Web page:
What Is “Fendace” and Why Is It Taking Over Social Media?

Photography courtesy of Fendi

No, it’s not a new celebrity couple.

Annika Lautens

Date September 27, 2021

Let’s be clear: “Fendace” is not a collaboration. At least, not according to the creative minds behind Fendi and Versace.

For the finale of Milan’s Spring 2022 fashion week, the two luxury fashion houses joined forces to create “Fendace.” Not to be confused with a new celebrity couple à la Bennifer or Brangelina, the collections saw Fendi directors Kim Jones and Silvia Venturini Fendi design 25 Versace looks while Donatella Versace reciprocated with 25 Fendi ensembles.

Despite swirling rumours of a potential partnership, the mashup still came as a complete shock to many. Invitations provided no hint about what to expect as Versace’s summons ominously read, “Please join me for an intimate creative experience.” In fact, it wasn’t until the designers revealed themselves at the end of each other’s show that the audience fully comprehended what they had just experienced.

Photography courtesy of Fendi

First to take the proverbial stage were the Fendi designers, as the Versace show opened with two icons— supermodel Kristen McMenamy in an ode to Elizabeth Hurley’s infamous all-black safety-pinned look. Gold and black garments were as far as the eye could see, as were Fendi’s geometric double F logo and Versace’s Grecian motif in the form of flashy patterns and jewellery.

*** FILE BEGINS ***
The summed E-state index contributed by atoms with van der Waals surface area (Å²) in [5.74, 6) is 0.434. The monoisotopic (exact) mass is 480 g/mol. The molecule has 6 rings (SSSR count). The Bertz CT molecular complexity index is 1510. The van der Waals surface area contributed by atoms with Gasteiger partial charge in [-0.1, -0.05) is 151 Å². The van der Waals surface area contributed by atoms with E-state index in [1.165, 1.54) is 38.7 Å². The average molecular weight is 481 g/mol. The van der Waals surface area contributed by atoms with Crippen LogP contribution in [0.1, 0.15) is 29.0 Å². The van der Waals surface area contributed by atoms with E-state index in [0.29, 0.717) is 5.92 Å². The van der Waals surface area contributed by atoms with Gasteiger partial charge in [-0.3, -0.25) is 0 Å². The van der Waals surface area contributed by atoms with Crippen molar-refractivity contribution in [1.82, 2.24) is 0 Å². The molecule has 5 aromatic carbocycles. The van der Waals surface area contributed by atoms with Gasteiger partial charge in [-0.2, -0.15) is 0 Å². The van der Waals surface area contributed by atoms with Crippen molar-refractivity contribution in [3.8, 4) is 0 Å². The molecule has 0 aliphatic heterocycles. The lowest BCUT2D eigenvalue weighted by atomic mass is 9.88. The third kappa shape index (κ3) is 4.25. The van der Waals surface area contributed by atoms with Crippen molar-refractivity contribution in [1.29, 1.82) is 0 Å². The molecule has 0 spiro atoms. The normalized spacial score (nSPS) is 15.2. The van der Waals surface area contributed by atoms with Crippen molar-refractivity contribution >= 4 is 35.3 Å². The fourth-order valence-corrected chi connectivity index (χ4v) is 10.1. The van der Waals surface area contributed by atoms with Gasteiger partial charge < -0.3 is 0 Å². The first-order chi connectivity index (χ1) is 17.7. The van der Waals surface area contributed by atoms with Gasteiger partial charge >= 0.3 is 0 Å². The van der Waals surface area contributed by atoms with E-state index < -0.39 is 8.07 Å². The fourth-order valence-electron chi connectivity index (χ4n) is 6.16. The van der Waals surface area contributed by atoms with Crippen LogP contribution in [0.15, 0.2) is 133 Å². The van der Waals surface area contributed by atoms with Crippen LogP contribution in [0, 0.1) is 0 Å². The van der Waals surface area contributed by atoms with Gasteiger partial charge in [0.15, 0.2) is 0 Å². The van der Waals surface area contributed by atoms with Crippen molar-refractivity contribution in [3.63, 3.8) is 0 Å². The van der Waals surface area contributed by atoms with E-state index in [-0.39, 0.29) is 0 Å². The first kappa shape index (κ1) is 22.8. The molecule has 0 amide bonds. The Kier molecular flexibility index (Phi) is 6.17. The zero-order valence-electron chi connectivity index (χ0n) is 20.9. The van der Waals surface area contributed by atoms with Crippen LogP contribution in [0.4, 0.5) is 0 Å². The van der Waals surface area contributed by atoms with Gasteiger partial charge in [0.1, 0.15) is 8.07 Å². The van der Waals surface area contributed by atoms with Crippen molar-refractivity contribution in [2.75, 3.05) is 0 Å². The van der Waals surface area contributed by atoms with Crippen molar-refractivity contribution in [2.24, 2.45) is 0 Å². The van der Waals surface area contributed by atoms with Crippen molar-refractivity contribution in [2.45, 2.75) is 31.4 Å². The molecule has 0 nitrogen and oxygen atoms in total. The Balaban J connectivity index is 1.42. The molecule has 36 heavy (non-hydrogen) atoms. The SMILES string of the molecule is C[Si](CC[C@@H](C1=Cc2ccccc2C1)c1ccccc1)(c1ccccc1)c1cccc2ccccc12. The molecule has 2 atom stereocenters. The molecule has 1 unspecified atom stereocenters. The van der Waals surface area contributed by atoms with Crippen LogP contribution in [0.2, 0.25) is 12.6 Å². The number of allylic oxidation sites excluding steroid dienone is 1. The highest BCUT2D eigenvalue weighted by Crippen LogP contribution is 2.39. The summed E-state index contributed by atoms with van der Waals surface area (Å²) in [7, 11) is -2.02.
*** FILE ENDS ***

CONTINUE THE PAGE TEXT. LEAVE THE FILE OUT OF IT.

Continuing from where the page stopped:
Photography courtesy of Fendi

Next was Fendi by Versace, which took a more colourful approach for the upcoming spring/summer season but continued with the logo-mania theme that has become synonymous with luxury house collaborations. Midriffs were the ultimate accessory as models strutted in crop tops and low-rise bottoms, and Versace insignia caps were the cherry on top.

Photography courtesy of Fendi

For such an iconic moment in fashion history, the model lineup was possibly even more legendary. Both old and new faces returned to the runway in what felt like the best Fendi and Versace birthday party ever. Paloma Elsesser, Kate Moss, Amber Valletta, Gigi Hadid, Emily Ratajkowski and Naomi Campbell added undeniable glamour and caché to the event (like it needed it!), and it was, to borrow the words of front row attendee Dua Lipa, “hotter than hell.”

While “Fendace” marks the first occasion that two major fashion houses owned by different conglomerates have swapped roles, they are by no means the first luxury designer pairing. Prada and Raf Simons ushered in this new era of fashion friendships back in February 2020. Then in April of 2021, Gucci and Balenciaga “hacked” one another for the Italian brand’s 100th anniversary.

Is this new addition to the collaboration hall of fame extremely entertaining? Absolutely, yes. But is this marketing exercise  losing a bit of its lustre — also, yes. What makes these collections so enjoyable is their rarity: Their appeal lies in the surprise factor and overarching sense of rebellion. These team-ups, partnerships, “hackings” — call them what you will — play with conventional fashion rules and bring a sense of humour to an industry that has historically been resistant to making fun of itself. It is possible, after all, to have too much of a good thing.

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